Tales from the Art Side Art Blog
CONTINUING THE ADVENTURES OF TEACHING KIDS ART!In my last post I introduced the importance of trying to teach my students, especially those in drawing, that before they can really begin to improve their abilities, they must first learn to see. Convincing teenagers, a species that is inherently omniscient, that they don__™t really know how to see can be, at times, a humorous endeavor. And oddly enough, one of the most valuable instructional tools I have to help facilitate this task is an empty bulletin board; its moniker emblazoned on the sign above it: 10 Foot Test.
Unlike the other bulletin boards in my room which proudly display the latest student creations, this board is devoid of any artwork. This bulletin board is intentionally left blank because instead of being an apparatus for exhibition, it is a device for focusing student reflection. It is a tool to encourage the downtrodden, to inspire the uncertain, and to redirect the prematurely completed. It is my first line of defense against the most prevalent and insidious of questions an art teacher must face, ___Am I done yet?___
The 10 Foot Test is an activity I promote countless times each and everyday, whereby students hang projects on said bulletin board and then stand back ten feet and reflect upon their work. Whenever possible I will join a student during a 10 Foot Test and probe them with specific questions. What do you notice first? What is your favorite part? What is your least favorite part? What, specifically, do you not like about it? By taking a moment to put some distance between themselves and their work, students gain valuable insight into the decision making process that most artists go through internally.
I have found over time that the 10 Foot Test can be an effective motivator in a variety of situations. Very often students who are feeling discouraged about the direction of their work are quite surprised to find it doesn__™t look nearly as bad as they thought. Or students who aren__™t so sure what they should develop next will regularly find the answer is as clear as day from a distance. It can also be a very subtle way to humble the overly prideful student whose meticulous efforts are reduced to gray blobs at 10 feet.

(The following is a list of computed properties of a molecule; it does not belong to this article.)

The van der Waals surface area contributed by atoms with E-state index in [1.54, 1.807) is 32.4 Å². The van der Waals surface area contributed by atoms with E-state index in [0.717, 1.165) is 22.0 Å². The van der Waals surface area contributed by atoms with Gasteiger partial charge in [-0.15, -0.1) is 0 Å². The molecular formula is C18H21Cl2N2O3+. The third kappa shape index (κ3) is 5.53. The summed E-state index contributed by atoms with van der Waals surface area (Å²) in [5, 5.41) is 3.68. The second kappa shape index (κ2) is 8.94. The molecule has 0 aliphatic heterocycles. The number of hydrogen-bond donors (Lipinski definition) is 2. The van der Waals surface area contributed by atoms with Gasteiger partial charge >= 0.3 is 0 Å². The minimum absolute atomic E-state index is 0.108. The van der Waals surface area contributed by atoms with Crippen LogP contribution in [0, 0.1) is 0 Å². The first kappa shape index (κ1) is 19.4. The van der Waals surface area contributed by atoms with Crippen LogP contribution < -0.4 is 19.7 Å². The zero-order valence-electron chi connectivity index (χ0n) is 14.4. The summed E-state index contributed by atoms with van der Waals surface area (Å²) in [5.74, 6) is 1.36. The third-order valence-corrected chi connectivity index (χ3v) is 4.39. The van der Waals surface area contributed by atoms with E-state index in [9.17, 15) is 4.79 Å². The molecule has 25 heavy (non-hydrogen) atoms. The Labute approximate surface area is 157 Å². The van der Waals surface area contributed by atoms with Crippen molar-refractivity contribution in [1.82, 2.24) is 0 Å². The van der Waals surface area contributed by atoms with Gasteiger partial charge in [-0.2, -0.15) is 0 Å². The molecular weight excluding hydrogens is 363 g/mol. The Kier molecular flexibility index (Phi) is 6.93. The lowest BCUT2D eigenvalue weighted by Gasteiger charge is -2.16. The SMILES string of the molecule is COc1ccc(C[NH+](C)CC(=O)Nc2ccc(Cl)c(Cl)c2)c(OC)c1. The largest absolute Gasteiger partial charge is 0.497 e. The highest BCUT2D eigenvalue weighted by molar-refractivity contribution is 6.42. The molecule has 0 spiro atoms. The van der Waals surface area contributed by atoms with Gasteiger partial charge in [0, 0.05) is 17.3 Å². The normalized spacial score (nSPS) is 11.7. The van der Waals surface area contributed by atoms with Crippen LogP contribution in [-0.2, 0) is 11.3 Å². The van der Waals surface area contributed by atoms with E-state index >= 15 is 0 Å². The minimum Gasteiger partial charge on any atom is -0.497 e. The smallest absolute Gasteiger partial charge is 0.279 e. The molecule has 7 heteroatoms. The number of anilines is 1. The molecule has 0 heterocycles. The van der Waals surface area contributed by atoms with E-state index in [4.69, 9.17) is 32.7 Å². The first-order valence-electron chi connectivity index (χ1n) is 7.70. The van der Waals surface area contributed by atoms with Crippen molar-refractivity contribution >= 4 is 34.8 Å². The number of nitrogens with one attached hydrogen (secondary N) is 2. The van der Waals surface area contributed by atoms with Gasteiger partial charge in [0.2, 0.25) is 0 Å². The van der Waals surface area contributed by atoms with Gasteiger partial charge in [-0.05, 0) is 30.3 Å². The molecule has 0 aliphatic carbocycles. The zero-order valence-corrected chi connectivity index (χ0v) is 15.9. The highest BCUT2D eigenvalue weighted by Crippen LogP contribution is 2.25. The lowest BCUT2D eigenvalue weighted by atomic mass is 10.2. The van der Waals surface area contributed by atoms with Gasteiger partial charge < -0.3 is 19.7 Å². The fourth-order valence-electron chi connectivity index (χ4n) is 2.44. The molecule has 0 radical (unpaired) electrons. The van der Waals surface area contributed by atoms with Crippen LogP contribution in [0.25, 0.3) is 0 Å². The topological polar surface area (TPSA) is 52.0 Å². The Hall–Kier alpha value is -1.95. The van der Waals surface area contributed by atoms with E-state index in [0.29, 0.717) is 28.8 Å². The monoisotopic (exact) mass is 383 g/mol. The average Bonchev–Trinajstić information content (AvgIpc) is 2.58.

One of my favorite analogies I like to share with students when they are engaged in a 10 Foot Test is that great art is like a cartoon pie. (Just go with me a minute here!) Think of any number of cartoons in which the iconic freshly baked pie has just been placed in an open window to cool. The waves of aroma slowly glide into the open air until they find an unsuspecting passerby and gently caress his nostrils. As if in a trance, the hapless victim is drawn inexorably closer to the source of the enticing fragrance.
We should strive for our artwork to have the same effect on our audience. Because most artwork is initially seen from a distance it is crucial that the work be immediately compelling. Like the sweet scent of the pie, our work should instantly captivate the viewer. It should grab them by the face and pull them ever closer to the piece. And as they are led involuntarily to the work, there should be more aesthetic discoveries awaiting them as they draw nearer. However, we will never know if our work is meeting this criteria if we do not, ourselves, take the time to step back and assess our progress.
I find, like with many of the habits I try to ingrain into my students, this activity first requires extensive nagging. And it is not without the requisite amount of whining and overly dramatic sighs that students will hang their drawings on the board for the fifth or sixth time. However, there are those rare and cherished instances when I will observe a student perform repeated tests without any prompting. Or I will come stand by a student reflecting on their drawing and they ask and answer their own questions without me saying a word. Ironically, these are the times I feel most effective as an educator.
It has occurred to me numerous times while a student and I stand and evaluate their progress, that this activity is not about learning to see just to draw better. In a very real way this can be an exercise that is about learning to see in order to live better. In this life we find ourselves in a myriad of unpredictable situations, and many of them can often be improved with a little patience and perspective. Hindsight may always be 20/20, but I submit to you that a bit of foresight, and a span of 10 feet, can help us all see things a little clearer.